After basking in record warm temperatures in the 60s and 70s on Monday, the Northeast U.S. is bracing for a Wednesday winter onslaught, as a significant Nor'easter will bring heavy snows to the roads at the same time that millions of people hit the roads in advance of the Thanksgiving holiday. The unwelcome storm will form off the coast of South Carolina Tuesday night and track north-northeastward, parallel to the coast, on Wednesday. Snow will begin in the Southern Appalachians late Tuesday night and spread northeastwards on Wednesday. Areas to the east of the I-95 corridor will start off with heavy rain, but the rain will transition to wet, heavy snow on Wednesday afternoon as cold air spills southwards along the coast. Little or no accumulation is likely in Washington D.C., which hit a pleasant 74°F on Monday. The story is different, though, in Philadelphia, where a Winter Storm Watch for 2 - 3 inches of snow was posted on Monday--even as the temperature rose to a record high for the date of 72°F. Higher snowfall amounts of 4 - 8" are possible in New York City, which also experienced a record high on Monday--64°F at Kennedy Airport. Boston will also be severely impacted beginning late Wednesday afternoon, with snows of 4 - 6" possible. Portland, Maine, which hit a record 63°F on Monday, is under a Winter Storm Watch for 4 - 8" of snow. The heaviest snows will come Wednesday afternoon into Wednesday evening in the big cities, and may take some time to accumulate on the roads due to stored heat from the warm temperatures of the past few days. Traveling earlier in the day Wednesday is definitely recommended if you have the flexibility, as road conditions will steadily deteriorate through the afternoon into evening. The worst conditions will be experienced inland from the coast, where widespread snow amounts of 6 - 12 inches are likely along a swath from Northeast Pennsylvania and Northwest New Jersey into Maine, including Hartford, Connecticut and central Massachusetts cities like Worcester. As usual with a storm of this nature, small changes in the forecast track of the system can cause large changes in the amount of snowfall near the coast, so stay tuned to the latest forecasts.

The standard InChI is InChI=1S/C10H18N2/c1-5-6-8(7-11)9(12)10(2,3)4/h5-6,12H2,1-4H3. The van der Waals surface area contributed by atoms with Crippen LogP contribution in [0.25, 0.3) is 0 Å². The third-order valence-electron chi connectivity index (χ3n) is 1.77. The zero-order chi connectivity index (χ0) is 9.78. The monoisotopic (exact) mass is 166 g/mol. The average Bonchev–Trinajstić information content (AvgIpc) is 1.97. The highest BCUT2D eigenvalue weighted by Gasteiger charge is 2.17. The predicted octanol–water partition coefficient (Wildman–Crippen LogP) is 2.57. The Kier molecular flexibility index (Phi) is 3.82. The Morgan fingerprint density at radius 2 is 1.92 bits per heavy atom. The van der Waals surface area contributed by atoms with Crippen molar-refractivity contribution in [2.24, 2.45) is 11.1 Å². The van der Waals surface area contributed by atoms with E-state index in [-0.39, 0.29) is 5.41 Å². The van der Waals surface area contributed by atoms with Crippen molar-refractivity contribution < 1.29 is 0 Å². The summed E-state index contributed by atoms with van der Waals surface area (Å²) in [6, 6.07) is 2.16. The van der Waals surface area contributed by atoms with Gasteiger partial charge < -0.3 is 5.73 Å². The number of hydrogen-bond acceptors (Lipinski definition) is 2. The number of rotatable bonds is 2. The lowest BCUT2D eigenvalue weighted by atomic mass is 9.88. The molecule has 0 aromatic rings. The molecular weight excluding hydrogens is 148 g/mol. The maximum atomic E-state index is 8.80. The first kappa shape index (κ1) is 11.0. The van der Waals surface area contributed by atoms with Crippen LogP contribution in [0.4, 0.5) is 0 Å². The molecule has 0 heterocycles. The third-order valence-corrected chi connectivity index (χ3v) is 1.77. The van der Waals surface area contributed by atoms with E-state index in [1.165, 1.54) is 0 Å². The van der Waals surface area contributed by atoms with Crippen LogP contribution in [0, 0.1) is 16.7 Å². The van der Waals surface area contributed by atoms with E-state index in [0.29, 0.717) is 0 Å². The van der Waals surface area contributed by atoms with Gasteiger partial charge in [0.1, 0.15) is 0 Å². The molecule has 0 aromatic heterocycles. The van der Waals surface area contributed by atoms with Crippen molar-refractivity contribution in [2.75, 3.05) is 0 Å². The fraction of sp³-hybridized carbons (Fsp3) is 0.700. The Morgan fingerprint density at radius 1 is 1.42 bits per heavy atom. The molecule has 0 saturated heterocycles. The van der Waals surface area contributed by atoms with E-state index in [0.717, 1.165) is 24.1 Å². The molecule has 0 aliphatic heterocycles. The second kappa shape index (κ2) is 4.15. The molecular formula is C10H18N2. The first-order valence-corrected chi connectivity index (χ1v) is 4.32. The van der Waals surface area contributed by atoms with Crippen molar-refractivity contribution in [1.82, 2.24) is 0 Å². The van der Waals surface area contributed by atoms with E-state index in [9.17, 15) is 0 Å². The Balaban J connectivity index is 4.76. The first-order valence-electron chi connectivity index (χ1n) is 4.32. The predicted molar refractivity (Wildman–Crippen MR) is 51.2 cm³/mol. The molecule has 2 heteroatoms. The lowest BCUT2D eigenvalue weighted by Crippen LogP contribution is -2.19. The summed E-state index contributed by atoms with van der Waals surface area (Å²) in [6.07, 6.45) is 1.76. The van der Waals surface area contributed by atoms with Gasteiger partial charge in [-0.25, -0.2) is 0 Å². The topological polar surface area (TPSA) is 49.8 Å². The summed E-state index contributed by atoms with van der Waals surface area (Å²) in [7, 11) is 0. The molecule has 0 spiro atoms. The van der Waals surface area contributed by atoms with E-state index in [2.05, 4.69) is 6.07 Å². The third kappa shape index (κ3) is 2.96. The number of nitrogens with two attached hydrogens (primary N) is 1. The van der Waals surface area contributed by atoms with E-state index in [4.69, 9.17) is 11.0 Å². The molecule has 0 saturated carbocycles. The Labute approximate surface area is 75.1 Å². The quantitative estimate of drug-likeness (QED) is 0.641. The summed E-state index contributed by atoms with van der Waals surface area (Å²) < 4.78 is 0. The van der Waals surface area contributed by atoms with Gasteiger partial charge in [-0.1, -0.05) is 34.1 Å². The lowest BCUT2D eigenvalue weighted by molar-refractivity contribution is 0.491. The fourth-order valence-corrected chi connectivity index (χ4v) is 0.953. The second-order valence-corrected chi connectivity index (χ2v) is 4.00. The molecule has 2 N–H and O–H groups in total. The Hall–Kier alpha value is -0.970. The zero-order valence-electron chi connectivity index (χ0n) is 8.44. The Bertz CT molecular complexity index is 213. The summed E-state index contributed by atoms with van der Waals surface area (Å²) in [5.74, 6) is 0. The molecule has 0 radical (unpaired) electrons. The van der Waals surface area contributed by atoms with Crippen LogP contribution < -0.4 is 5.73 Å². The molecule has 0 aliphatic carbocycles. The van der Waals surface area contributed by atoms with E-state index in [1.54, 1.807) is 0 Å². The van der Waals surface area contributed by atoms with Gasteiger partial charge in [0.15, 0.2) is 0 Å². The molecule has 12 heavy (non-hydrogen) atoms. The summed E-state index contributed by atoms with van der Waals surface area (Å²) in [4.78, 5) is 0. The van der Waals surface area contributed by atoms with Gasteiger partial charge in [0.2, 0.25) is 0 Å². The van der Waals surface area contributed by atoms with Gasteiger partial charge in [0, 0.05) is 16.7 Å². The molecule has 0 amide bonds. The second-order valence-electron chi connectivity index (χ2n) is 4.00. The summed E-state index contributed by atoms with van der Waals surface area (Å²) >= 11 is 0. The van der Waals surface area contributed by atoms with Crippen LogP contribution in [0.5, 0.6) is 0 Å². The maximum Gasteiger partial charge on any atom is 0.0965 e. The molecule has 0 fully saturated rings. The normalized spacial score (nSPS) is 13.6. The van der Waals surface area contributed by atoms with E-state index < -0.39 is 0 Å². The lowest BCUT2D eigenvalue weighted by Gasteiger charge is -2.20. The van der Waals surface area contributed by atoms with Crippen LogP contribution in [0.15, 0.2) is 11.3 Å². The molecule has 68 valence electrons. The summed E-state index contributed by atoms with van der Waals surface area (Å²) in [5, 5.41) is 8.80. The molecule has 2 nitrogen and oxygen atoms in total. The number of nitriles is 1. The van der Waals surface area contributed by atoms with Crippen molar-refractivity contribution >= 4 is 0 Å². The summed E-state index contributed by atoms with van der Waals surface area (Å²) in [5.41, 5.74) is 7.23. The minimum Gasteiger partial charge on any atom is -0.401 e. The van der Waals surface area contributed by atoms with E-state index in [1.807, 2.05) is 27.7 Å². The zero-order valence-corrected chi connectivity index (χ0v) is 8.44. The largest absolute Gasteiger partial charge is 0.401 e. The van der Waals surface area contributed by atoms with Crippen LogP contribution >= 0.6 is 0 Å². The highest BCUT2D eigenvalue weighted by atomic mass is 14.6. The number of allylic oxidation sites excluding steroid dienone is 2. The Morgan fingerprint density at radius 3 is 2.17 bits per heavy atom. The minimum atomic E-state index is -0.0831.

Figure 1. Snowfall forecast for the New York City area made on Tuesday morning, November 25, 2014. Image credit: NWS New York City.
Figure 2. Snowfall forecast for the Boston area made on Tuesday morning, November 25, 2014. Image credit: NWS Boston.
Figure 3. Snowfall forecast for the Philadelphia area made on Tuesday morning, November 25, 2014. Image credit: NWS Philadelphia.
Air travel will be heavily impacted
Heavy rains will cause flight delays at the large airports of the Northeast beginning Wednesday morning, and these delays will increase on Wednesday afternoon as the snow flies. All of the major airlines are allowing people to change their tickets for free at the airports expected to be affected by Wednesday's storm; here is one such list of cities from United:
Albany, NY (ALB)
Allentown, PA (ABE)
Atlantic City, NJ (ACY)
Baltimore, MD (BWI)
Bangor, ME (BGR)
Boston, MA (BOS)
Buffalo, NY (BUF)
Burlington, VT (BTV)
Harrisburg, PA (MDT)
Hartford, CT (BDL)
Manchester, NH (MHT)
New York/Newark, NJ (EWR - Liberty)
New York, NY (JFK)
New York, NY (LGA - LaGuardia)
Philadelphia, PA (PHL)
Portland, ME (PWM)
Providence, RI (PVD)
Rochester, NY (ROC)
Syracuse, NY (SYR)
Washington, DC (DCA - National)
Washington, DC (IAD - Dulles)
White Plains, NY (HPN)
Wilkes-Barre/Scranton, PA (AVP)
Safe travels, everyone!
This photo was uploaded by RNJoel
Jeff co-founded the Weather Underground in 1995 while working on his Ph.D. He flew with the NOAA Hurricane Hunters from 1986-1990.
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